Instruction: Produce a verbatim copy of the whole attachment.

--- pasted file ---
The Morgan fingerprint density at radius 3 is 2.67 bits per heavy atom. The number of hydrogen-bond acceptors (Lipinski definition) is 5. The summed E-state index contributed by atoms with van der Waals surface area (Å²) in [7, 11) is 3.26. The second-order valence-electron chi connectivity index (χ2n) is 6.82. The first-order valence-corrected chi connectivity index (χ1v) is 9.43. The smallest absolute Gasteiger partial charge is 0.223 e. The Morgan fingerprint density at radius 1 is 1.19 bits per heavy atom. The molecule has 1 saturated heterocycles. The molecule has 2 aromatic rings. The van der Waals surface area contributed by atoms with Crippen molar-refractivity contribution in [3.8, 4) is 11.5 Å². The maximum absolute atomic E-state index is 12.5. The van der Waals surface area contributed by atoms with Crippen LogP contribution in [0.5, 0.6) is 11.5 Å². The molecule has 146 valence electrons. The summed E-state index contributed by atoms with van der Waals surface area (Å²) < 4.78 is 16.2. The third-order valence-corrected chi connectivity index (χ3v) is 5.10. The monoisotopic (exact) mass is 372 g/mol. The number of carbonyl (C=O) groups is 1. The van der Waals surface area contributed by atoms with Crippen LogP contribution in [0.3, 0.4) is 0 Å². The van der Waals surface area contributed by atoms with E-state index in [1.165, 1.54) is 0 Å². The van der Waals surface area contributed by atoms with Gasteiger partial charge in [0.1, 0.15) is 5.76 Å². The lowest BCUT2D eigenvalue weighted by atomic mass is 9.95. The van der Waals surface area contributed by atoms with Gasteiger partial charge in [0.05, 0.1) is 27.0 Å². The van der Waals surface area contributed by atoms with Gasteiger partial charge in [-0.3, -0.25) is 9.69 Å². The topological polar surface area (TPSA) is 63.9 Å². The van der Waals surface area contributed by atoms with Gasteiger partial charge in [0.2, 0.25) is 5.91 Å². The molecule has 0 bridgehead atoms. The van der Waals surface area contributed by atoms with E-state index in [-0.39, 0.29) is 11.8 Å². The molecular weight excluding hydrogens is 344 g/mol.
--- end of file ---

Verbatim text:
The Morgan fingerprint density at radius 3 is 2.67 bits per heavy atom. The number of hydrogen-bond acceptors (Lipinski definition) is 5. The summed E-state index contributed by atoms with van der Waals surface area (Å²) in [7, 11) is 3.26. The second-order valence-electron chi connectivity index (χ2n) is 6.82. The first-order valence-corrected chi connectivity index (χ1v) is 9.43. The smallest absolute Gasteiger partial charge is 0.223 e. The Morgan fingerprint density at radius 1 is 1.19 bits per heavy atom. The molecule has 1 saturated heterocycles. The molecule has 2 aromatic rings. The van der Waals surface area contributed by atoms with Crippen molar-refractivity contribution in [3.8, 4) is 11.5 Å². The maximum absolute atomic E-state index is 12.5. The van der Waals surface area contributed by atoms with Crippen LogP contribution in [0.5, 0.6) is 11.5 Å². The molecule has 146 valence electrons. The summed E-state index contributed by atoms with van der Waals surface area (Å²) < 4.78 is 16.2. The third-order valence-corrected chi connectivity index (χ3v) is 5.10. The monoisotopic (exact) mass is 372 g/mol. The number of carbonyl (C=O) groups is 1. The van der Waals surface area contributed by atoms with Crippen LogP contribution in [0.3, 0.4) is 0 Å². The van der Waals surface area contributed by atoms with E-state index in [1.165, 1.54) is 0 Å². The van der Waals surface area contributed by atoms with Gasteiger partial charge in [0.1, 0.15) is 5.76 Å². The lowest BCUT2D eigenvalue weighted by atomic mass is 9.95. The van der Waals surface area contributed by atoms with Gasteiger partial charge in [0.05, 0.1) is 27.0 Å². The van der Waals surface area contributed by atoms with Gasteiger partial charge in [-0.3, -0.25) is 9.69 Å². The topological polar surface area (TPSA) is 63.9 Å². The van der Waals surface area contributed by atoms with Gasteiger partial charge in [0.2, 0.25) is 5.91 Å². The molecule has 0 bridgehead atoms. The van der Waals surface area contributed by atoms with E-state index in [-0.39, 0.29) is 11.8 Å². The molecular weight excluding hydrogens is 344 g/mol.